How Much Breastmilk Should I Store Before Returning To Work?

Sooner or later, you are going to need to head back to work. This means that you are going to need to start building yourself up a nice stash of breastmilk to ensure that your beautiful baby continues to have all of the food that they need. But, how much breastmilk should you store before returning to work?

It is advised that you do not store more than 4-5 days of breastmilk. This is enough to keep your baby fed. Obviously, you are at work so you won’t be able to constantly pump breastmilk as if you were at home. However, you will still have opportunities to do so. 4-5 days of breastmilk ensures that you won’t run out, even if you have a lull in the pumping process. It also means that your stored breastmilk will remain fresh. 

Let’s answer a few more burning questions that people often have related to the storage of breastmilk, shall we?

How Much Breastmilk Should I Stockpile?

It is going to be dependent on two things:

  • How hungry your baby is
  • How much breastmilk you can produce.
  • Whether you are going to be supplementing with powdered milk. 

There are some women that only ever store enough breastmilk for the next day. So, if you are heading to work on a Wednesday, you would pump all you need on Tuesday.

We tend to recommend that people give themselves a buffer, though. Store 3-4 days of breastmilk and you should be fine.

Contrary to popular belief, you do not need to store weeks’ worth (there are some women that do this). A few days is more than sufficient. 

Benefits Of Having A Breastmilk Stash

Having a breastmilk stash has several benefits.

Perhaps the main benefit is that once you head back to work, you probably won’t have the time to pump breastmilk as you did in the past. It is a very energy-intensive process, and there are some days when you simply cannot be bothered to do it. When you have a few days of breastmilk in storage, it means that you can have those off days (although, you will need to catch up eventually). 

It also means that the caregiver for your child has ready access to breastmilk. They won’t have to use powdered milk, which isn’t always great for a baby’s stomach.

Of course, you also get the major benefit of having an emergency stash of breastmilk available just in case there is an emergency at work, or you get stuck in traffic. It means that your baby isn’t going to go hungry! 

Breastmilk storage

When To Start Pumping For Storage

Most people will start to pump for storage around 4-weeks after they start breastfeeding. You can start a little bit sooner, but 3-4 weeks seems to be about the sweet spot since many women will return to work roughly around this time. You don’t need to be putting masses of it into storage. Just a bottle here and there.

If you are not going to be freezing the breastmilk (i.e. you want that breastmilk to be as fresh as possible when your baby drinks it), then you should only be putting the breastmilk into storage 3-4 days before you use it. After that, the breastmilk will probably need to be thrown away.

If you are building up a serious stash of breastmilk, then you will need to freeze it. It doesn’t really matter when you start to pump it here. Breastmilk can store in the freezer for 8-12 months. Although, if it defrosts, it will either have to be consumed within a day or so or thrown away.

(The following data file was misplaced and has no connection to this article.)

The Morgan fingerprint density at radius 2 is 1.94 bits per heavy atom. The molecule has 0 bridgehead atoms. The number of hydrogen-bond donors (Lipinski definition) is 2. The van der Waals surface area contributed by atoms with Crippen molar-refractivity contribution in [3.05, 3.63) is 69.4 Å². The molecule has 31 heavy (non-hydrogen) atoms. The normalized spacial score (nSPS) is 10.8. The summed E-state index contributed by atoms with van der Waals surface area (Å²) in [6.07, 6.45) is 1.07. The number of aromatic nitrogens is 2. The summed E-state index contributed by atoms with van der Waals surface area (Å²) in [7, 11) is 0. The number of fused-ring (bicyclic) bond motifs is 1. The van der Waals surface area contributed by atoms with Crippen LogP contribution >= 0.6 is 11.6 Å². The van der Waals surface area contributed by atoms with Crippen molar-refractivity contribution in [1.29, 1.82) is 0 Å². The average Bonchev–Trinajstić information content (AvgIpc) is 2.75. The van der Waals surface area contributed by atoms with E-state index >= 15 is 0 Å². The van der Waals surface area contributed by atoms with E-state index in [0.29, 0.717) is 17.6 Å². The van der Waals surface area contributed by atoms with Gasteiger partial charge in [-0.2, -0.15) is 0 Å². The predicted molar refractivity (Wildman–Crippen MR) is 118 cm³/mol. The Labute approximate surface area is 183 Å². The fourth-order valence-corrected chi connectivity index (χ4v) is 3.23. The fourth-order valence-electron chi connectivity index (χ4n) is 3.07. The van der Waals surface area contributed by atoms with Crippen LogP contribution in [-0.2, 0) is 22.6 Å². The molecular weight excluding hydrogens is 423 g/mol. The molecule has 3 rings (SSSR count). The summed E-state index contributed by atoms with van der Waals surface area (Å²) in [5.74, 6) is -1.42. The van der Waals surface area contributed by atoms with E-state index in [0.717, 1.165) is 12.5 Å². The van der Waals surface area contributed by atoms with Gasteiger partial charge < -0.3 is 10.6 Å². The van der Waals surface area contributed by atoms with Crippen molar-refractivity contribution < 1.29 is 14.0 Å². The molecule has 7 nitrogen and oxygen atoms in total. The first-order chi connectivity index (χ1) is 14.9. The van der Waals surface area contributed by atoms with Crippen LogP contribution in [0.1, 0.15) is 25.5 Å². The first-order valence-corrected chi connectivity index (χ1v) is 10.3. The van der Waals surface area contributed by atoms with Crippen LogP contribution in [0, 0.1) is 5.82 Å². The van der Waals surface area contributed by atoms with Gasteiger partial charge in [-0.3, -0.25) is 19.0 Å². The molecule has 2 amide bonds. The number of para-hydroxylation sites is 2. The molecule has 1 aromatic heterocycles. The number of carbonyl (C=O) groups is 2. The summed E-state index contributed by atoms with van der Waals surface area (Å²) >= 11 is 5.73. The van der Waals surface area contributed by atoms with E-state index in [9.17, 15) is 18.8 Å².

So, really, the choice is yours. As soon as you feel comfortable having some spare milk that you can put into storage, then you can start to do it.

How To Build A Breast Milk Stash

This will be dependent on how you are nursing your baby.

When you are building up a stash, remember that your baby’s immediate needs always come first. This means that you are not putting anything into your breast milk stash until your baby has eaten.

In an ideal world, you will be pumping around 3 times per day. You will want to do this every 2-3 hours. At the most, you should be pumping for around 15 minutes at a time. 

At the same time, you will want to be nursing your baby with fresh milk, straight from the breast. Anything that you pump after that will need to go straight into storage (normally right in the freezer). If you do this, you should start to have a decent breast milk stash within a week or so. Certainly enough to keep your baby fed for a couple of days if you can’t nurse them for whatever reason.

Remember, you should never overpump yourself. If you do, then you could end up causing some rather serious and painful problems in your breast. As we said, 15 minutes is all that you need.

How To Store Your Breast Milk Stash

If you are storing milk only for the next few days, then we suggest that you just stick the breastmilk bags in the fridge. They should keep fresh in there.

For anything that needs to be stored for longer periods of time, you will need to use the freezer.

Remember, once breastmilk has thawed, it is going to need to be used within a day. This means that you only want to store enough in a breastmilk bag to cover a day’s feedings. If you store too much, then you are just throwing breastmilk away. So, carefully measure the breastmilk into each bag to ensure that you have roughly the right amount (have a small amount extra, just in case your baby is extra hungry).

When you are defrosting a breastmilk bag, you can leave it in the fridge. It should take a few hours to properly thaw.

Final Thoughts

You don’t need to store a huge amount of breastmilk before you return to work. In most cases, having 3-4 days worth in the fridge is more than enough. However, if you want to freeze some extra, the breastmilk will keep fine in the freezer for up to a year. It may be worth building up a stash around 3-4 weeks after you have given birth.